Infusing the Spirit and Heart of a Startup into a Corporate

In his recent letter to the amazon shareholders, Jeff Bezos states: “Amazon is still at Day 1. Day 2 is stasis. Followed by irrelevance. Followed by excruciating, painful decline. Followed by death.” Accordingly, Jeff stresses the importance of Day 1 and fending off Day 2. In a humble way, he then admits that he does not know all the techniques and tactics required to keep the vitality of Day 1 inside a large organization. But he shares four elements of his starter pack of essentials for Day 1 defense: customer obsession, a skeptical view of proxies, the eager adoption of external trends and high-velocity decision-making. Here is the link to the complete letter.

After having elaborated on these four elements, he concludes with a sentence that I believe perfectly summarizes how big corporates can remain successful in the long run. He states: “We can have the scope and capabilities of a large company and the spirit and heart of a small one. But we have to choose it.” So, if the secret ingredient may be the combination of the advantages of a big corporate with the characteristics of a startup, corporates need to understand what startups stand for and how startups differentiate from corporates. And this is why I would add corporate venture capital as a fifth element to the starter pack of essentials for Day 1 defence or the starter pack for getting back to Day 1 (for the corporates that are at Day 2).

In particular, if a corporate is already at Day 2 and characterized by executing business models rather than exploring new models, by unanimous and low-velocity decision-making, by politics and waterfall processes that lead to years of product-go-to-market, the company will probably not get back to Day 1 by just asking its employees to be more innovative, agile, risk prone and entrepreneurial. In contrast, by continuously investing in young startups and entrepreneurs that embrace the lean startup methodology, that pivots to find the right business model and embraces risk-taking and high-velocity decision-making on the basis of partial information and by constantly exposing the corporate to the startup mindset, the corporate may infuse into its employees the entrepreneurial spirit and heart of a startup.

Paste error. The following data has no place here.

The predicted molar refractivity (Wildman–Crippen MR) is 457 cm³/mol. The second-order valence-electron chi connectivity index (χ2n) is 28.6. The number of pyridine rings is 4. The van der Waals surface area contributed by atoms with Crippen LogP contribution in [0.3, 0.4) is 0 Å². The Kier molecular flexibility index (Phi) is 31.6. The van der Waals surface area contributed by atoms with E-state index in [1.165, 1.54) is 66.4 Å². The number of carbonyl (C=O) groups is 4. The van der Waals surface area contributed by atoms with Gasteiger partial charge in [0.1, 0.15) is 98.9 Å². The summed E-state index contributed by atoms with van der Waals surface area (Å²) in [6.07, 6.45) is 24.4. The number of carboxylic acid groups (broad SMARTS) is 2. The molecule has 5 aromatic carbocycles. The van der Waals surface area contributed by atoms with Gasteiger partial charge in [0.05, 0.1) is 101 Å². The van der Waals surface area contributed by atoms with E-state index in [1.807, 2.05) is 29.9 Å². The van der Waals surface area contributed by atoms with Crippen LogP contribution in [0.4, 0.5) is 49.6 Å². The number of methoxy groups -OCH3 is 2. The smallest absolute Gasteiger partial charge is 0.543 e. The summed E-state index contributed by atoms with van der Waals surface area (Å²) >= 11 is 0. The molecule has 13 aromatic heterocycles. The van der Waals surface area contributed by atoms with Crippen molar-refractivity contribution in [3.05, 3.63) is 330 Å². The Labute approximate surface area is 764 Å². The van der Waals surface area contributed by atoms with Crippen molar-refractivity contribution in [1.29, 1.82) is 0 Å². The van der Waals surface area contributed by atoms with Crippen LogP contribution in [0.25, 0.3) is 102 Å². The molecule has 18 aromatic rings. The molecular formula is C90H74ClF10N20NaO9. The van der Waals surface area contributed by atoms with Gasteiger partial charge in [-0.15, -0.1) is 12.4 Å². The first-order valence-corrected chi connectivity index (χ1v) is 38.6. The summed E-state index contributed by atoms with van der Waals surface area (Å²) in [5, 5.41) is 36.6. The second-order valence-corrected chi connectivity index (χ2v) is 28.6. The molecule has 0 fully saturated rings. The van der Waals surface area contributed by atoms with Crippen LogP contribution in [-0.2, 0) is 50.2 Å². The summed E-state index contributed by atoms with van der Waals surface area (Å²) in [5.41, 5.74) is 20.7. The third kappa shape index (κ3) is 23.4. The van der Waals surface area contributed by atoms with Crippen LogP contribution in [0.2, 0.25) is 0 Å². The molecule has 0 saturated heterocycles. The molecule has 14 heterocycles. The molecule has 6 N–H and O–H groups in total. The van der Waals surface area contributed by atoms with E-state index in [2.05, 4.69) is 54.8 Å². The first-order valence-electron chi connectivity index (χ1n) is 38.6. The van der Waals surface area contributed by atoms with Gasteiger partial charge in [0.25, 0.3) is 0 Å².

To be fair, corporate venture capital cannot be reduced to just investing into startups. If you want to successfully invest and compete against classical venture capital funds you don’t only need to establish the right structures and processes; rather you also have to bring more than money to the table. And as a corporate you indeed have more than money, e.g. access to assets and customers, in-depth industry knowledge etc. If you then also deliver on your promise that you bring more than money to the table and can thus avoid a gap between value-promised and value-added; you may become a successful corporate venture capitalist that helps your company to remain at or make a backward roll towards Day 1. In addition, you will help your company’s employees to stay young and foolish, as Steve Jobs once put it in his famous Stanford University commencement speech.

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